Egotistical architects and city planners with big schemes scare me, they forget that the cities that work best work on a personal, local level.
http://www.theguardian.com/cities/2014/apr/17/india-smart-city-dholera-flood-farmers-investors
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The paradox of poverty is that tomorrow is unpredictable but the future never changes.
https://medium.com/p/fa4c36eb306b
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"It may well turn out that one of the most important effects of open source’s success will be to teach us that play is the most economically efficient mode of creative work."

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There is a more general lesson in this story about how SMTP delivery came to fetchmail. It is not only debugging that is parallelizable; development and (to a perhaps surprising extent) exploration of design space is, too. When your development mode is rapidly iterative, development and enhancement may become special cases of debugging-fixing `bugs of omission’ in the original capabilities or concept of the software.
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I grew my beta list by adding to it everyone who contacted me about fetchmail. I sent chatty announcements to the beta list whenever I released, encouraging people to participate. And I listened to my beta-testers, polling them about design decisions and stroking them whenever they sent in patches and feedback. The payoff from these simple measures was immediate. From the beginning of the project, I got bug reports of a quality most developers would kill for, often with good fixes attached. I got thoughtful criticism, I got fan mail, I got intelligent feature suggestions.
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Sociologists years ago discovered that the averaged opinion of a mass of equally expert (or equally ignorant) observers is quite a bit more reliable a predictor than the opinion of a single randomly-chosen one of the observers. They called this the Delphi effect. It appears that what Linus has shown is that this applies even to debugging an operating system-that the Delphi effect can tame development complexity even at the complexity level of an OS kernel.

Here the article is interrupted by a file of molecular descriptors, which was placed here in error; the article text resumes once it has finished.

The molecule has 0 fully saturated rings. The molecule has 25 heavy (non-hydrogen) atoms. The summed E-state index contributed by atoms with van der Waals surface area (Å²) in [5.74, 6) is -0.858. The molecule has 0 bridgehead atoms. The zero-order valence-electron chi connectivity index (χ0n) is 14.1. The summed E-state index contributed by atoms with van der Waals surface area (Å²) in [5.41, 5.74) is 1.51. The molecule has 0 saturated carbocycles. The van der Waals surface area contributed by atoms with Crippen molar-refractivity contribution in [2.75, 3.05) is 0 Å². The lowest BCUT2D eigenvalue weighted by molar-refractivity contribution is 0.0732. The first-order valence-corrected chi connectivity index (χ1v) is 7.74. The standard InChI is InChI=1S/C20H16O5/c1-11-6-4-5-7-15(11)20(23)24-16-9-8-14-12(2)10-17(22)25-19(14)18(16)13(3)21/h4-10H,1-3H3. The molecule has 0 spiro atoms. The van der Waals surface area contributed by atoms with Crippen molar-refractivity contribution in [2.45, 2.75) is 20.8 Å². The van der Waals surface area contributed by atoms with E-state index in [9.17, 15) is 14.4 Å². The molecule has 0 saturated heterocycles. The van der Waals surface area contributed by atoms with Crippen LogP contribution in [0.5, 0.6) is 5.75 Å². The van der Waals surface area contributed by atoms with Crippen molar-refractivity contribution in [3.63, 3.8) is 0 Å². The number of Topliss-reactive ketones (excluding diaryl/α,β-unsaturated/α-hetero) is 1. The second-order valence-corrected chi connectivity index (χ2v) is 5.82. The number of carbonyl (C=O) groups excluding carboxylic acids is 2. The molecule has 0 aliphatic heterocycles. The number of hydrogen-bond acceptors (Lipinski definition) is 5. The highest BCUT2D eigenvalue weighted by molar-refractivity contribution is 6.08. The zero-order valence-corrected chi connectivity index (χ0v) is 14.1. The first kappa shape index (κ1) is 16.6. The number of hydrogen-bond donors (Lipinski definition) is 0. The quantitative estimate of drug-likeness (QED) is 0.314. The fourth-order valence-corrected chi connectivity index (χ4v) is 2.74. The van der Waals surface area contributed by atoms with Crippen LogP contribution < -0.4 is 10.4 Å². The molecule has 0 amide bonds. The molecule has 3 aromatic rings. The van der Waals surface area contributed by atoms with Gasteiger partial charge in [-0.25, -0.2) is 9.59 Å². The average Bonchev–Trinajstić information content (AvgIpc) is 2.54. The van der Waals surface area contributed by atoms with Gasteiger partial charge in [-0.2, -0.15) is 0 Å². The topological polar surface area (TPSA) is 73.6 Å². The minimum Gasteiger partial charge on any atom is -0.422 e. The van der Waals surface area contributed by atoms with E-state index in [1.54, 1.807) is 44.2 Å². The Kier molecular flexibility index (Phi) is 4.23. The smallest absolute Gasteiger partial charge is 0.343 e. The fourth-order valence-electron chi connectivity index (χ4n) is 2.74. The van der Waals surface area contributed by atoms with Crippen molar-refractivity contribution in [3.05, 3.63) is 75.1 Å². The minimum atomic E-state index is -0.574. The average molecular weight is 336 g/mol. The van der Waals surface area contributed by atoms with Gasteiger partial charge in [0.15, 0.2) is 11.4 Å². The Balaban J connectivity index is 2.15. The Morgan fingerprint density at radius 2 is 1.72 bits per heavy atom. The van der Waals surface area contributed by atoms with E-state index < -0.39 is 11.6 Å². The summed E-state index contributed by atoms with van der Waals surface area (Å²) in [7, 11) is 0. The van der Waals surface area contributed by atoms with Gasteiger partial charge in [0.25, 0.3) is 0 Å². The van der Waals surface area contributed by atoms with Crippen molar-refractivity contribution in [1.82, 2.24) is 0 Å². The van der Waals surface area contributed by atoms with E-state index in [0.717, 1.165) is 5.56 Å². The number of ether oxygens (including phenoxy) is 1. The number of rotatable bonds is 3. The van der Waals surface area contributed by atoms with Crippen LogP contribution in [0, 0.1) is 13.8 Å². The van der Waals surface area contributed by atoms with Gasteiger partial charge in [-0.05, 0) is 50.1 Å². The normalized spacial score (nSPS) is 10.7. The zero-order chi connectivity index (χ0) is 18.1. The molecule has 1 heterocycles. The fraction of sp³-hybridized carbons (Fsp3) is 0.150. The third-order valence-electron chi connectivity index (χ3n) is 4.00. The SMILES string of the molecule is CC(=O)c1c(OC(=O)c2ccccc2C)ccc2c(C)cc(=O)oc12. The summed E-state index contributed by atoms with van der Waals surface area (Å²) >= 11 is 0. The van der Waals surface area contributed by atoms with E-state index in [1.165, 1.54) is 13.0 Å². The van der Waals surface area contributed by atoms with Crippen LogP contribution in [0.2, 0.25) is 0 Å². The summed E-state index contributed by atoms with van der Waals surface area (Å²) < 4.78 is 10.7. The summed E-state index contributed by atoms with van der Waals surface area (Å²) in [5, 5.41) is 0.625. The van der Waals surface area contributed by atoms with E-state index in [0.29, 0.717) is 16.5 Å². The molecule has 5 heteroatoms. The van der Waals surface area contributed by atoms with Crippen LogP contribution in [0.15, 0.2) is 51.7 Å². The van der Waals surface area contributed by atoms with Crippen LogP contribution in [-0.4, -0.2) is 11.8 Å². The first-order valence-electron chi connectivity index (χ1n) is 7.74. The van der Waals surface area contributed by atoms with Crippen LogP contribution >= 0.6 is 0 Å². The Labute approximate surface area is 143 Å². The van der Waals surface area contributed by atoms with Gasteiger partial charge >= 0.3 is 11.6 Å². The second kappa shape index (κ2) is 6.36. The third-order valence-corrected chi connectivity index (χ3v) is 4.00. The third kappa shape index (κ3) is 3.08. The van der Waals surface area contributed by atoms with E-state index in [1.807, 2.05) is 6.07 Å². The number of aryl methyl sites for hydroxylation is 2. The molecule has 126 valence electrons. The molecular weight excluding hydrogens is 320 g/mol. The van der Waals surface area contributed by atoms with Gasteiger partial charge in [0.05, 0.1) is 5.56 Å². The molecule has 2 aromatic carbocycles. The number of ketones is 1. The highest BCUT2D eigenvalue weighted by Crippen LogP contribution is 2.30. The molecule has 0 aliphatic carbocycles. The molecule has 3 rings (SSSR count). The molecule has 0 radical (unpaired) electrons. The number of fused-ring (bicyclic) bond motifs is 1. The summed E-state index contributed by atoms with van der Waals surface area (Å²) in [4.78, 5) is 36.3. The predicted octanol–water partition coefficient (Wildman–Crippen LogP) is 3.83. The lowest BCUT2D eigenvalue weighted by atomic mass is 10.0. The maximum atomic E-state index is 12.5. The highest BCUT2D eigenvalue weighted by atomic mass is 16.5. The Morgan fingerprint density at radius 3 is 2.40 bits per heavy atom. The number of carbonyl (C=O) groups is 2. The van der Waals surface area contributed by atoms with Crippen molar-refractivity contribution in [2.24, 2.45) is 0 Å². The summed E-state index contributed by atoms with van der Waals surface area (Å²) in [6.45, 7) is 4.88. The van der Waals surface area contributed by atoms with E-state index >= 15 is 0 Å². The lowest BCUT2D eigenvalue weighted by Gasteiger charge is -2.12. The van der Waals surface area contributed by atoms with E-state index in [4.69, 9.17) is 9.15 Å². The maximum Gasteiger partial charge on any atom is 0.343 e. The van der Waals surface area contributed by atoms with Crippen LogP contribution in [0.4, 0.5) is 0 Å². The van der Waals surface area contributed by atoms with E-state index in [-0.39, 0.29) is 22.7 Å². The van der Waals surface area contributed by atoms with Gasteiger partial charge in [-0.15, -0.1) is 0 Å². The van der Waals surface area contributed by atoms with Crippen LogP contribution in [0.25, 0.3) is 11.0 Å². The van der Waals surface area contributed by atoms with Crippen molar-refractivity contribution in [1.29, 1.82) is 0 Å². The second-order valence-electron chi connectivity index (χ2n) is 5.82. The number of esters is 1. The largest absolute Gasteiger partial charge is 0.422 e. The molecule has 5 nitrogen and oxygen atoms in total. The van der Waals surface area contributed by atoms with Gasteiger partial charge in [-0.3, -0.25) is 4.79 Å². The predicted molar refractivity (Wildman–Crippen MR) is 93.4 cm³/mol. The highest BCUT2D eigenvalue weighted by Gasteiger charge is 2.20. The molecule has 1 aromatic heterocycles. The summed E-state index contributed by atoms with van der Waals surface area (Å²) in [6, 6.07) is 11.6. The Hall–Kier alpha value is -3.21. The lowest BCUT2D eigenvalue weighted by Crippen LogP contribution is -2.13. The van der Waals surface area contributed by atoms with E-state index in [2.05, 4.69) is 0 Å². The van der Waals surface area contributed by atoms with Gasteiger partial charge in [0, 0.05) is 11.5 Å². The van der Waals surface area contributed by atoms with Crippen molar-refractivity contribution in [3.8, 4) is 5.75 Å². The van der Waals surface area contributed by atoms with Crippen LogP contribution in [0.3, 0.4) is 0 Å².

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8. Given a large enough beta-tester and co-developer base, almost every problem will be characterized quickly and the fix obvious to someone. Or, less formally, “Given enough eyeballs, all bugs are shallow.” I dub this: “Linus’s Law”. My original formulation was that every problem “will be transparent to somebody”. Linus demurred that the person who understands and fixes the problem is not necessarily or even usually the person who first characterizes it. “Somebody finds the problem,” he says, “and somebody else understands it. And I’ll go on record as saying that finding it is the bigger challenge.” That correction is important; we’ll see how in the next section, when we examine the practice of debugging in more detail. But the key point is that both parts of the process (finding and fixing) tend to happen rapidly.
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Linus was keeping his hacker/users constantly stimulated and rewarded-stimulated by the prospect of having an ego-satisfying piece of the action, rewarded by the sight of constant (even daily) improvement in their work.
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Or, to put it another way, you often don’t really understand the problem until after the first time you implement a solution. The second time, maybe you know enough to do it right. So if you want to get it right, be ready to start over at least once.
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While I don’t claim to be a great programmer, I try to imitate one. An important trait of the great ones is constructive laziness. They know that you get an A not for effort but for results, and that it’s almost always easier to start from a good partial solution than from nothing at all.
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